Tax arbitrage

ICGN Viewpoint

March 2014


The issue

Tax frameworks in differing jurisdictions allow for legal, but potentially dubious, tax arbitrage possibilities. Conflicting regulatory regimes provide opportunities for companies to adopt tax policies to exploit these arbitrage opportunities in ways that may not be regarded as ethical or socially responsible.

On the other hand, companies do face contradictions. At the same time as governments are engaging in “tax competition” (amending their rules and lowering rates to attract international business), these governments are criticising companies for taking advantage of low foreign tax rates.

The ICGN is monitoring the work of the Organisation for Economic Co-operation and Development (OECD) and the G20 in this area including progress on the “Action Plan on Base Erosion and Profit Shifting” (BEPS) initiated in St. Petersburg in September 2013 to coordinate government action. Additional disclosures of a company's tax payments on a country-by-country basis have become a feature of the extractive sector through initiatives such as the Extractive Industry Transparency Initiative. Moreover, the OECD is exploring issues relating to having country-by-country tax reporting implemented for companies in all sectors.

Until there are changes in tax laws that eliminate existing loopholes, investors should hold company management and boards accountable for a company's tax policy to ensure that the company is not only acting legally, but within the bounds of acceptable social norms. This is primarily achievable by assurance in the form of public disclosures that oversight of tax policy comes under the purview of board oversight. Tax policies themselves should be sufficiently prudent to stand up to external scrutiny on a sustainable basis.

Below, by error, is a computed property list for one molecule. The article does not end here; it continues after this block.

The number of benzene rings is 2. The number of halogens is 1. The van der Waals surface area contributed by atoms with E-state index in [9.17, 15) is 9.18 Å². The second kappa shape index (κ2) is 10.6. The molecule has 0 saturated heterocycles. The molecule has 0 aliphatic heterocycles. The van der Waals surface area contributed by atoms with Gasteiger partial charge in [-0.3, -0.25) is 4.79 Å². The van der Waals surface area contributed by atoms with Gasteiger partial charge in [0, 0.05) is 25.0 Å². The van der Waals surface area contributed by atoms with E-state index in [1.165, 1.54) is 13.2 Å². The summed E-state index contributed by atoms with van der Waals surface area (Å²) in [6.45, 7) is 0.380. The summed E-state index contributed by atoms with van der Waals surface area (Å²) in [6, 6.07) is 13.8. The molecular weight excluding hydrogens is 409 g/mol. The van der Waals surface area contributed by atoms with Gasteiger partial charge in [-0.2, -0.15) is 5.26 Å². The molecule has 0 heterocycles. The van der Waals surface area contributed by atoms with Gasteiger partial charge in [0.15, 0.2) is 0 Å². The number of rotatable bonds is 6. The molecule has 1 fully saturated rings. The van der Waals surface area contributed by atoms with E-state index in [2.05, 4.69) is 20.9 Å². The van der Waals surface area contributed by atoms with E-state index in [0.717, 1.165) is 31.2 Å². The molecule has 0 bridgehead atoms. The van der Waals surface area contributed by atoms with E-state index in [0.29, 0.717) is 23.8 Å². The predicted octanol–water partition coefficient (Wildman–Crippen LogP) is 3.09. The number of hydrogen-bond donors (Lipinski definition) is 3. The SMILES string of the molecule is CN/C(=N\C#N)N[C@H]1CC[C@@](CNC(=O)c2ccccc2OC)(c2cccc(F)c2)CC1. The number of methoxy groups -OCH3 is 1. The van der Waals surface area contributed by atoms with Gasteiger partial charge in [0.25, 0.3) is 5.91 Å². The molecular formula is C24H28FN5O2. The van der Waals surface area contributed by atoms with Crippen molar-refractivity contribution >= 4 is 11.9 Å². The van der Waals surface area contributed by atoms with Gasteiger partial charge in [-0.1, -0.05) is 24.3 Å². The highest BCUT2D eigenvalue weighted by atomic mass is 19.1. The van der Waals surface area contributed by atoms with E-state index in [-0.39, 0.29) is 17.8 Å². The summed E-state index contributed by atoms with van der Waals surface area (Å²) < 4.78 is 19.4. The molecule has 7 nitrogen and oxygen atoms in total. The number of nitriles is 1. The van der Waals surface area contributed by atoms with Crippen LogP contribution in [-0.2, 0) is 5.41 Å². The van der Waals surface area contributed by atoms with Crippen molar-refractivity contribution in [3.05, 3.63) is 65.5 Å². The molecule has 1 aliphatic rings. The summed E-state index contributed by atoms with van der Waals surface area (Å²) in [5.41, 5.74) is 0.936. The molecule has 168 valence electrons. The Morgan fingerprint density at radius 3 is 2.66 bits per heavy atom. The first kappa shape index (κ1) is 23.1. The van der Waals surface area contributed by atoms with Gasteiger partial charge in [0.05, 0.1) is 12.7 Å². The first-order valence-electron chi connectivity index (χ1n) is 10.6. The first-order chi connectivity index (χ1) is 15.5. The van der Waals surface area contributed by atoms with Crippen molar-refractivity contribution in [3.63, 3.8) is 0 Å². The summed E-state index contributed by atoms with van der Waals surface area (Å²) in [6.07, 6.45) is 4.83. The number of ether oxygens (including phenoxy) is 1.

Investor position

For investors, corporate tax arbitrage can present a quandary. On the one hand, tax efficiency, managed legally, can bolster profitability, at least in the short term. On the other hand, reputational and commercial risks can present themselves at companies that are in fact, or perceived to be, abusing even legitimate tax obligations.

In some cases, short term benefits of tax efficiency might have longer term commercial consequences by negatively affecting brand value and stakeholder relations (customers, employees, civil society, governments, and regulators) that are critical for a company's long-term success. In extreme cases, negative consequences could affect a company’s license to operate.

Investors have a stake in the evolving ‘responsible tax’ debate in at least four respects:

  1. as owners of companies that in turn pay tax, investors have a vested interest in any corporate activity affecting profitability;
  2. reputational and commercial risks arising from aggressive tax avoidance can form part of the battery of corporate risks investors should monitor and question when necessary;
  3. corporation tax can be seen as a ‘levy on the profit a company earns for its shareholders1’ and should therefore be properly viewed as, at least in part, a tax on shareholders;
  4. from a broader societal perspective, the tax base of a country is fundamental to the individual country’s ability to provide infrastructure, legal protections and social services that help to build and develop an economy and support its citizens. This, in turn, improves markets and provides further opportunities to individual companies.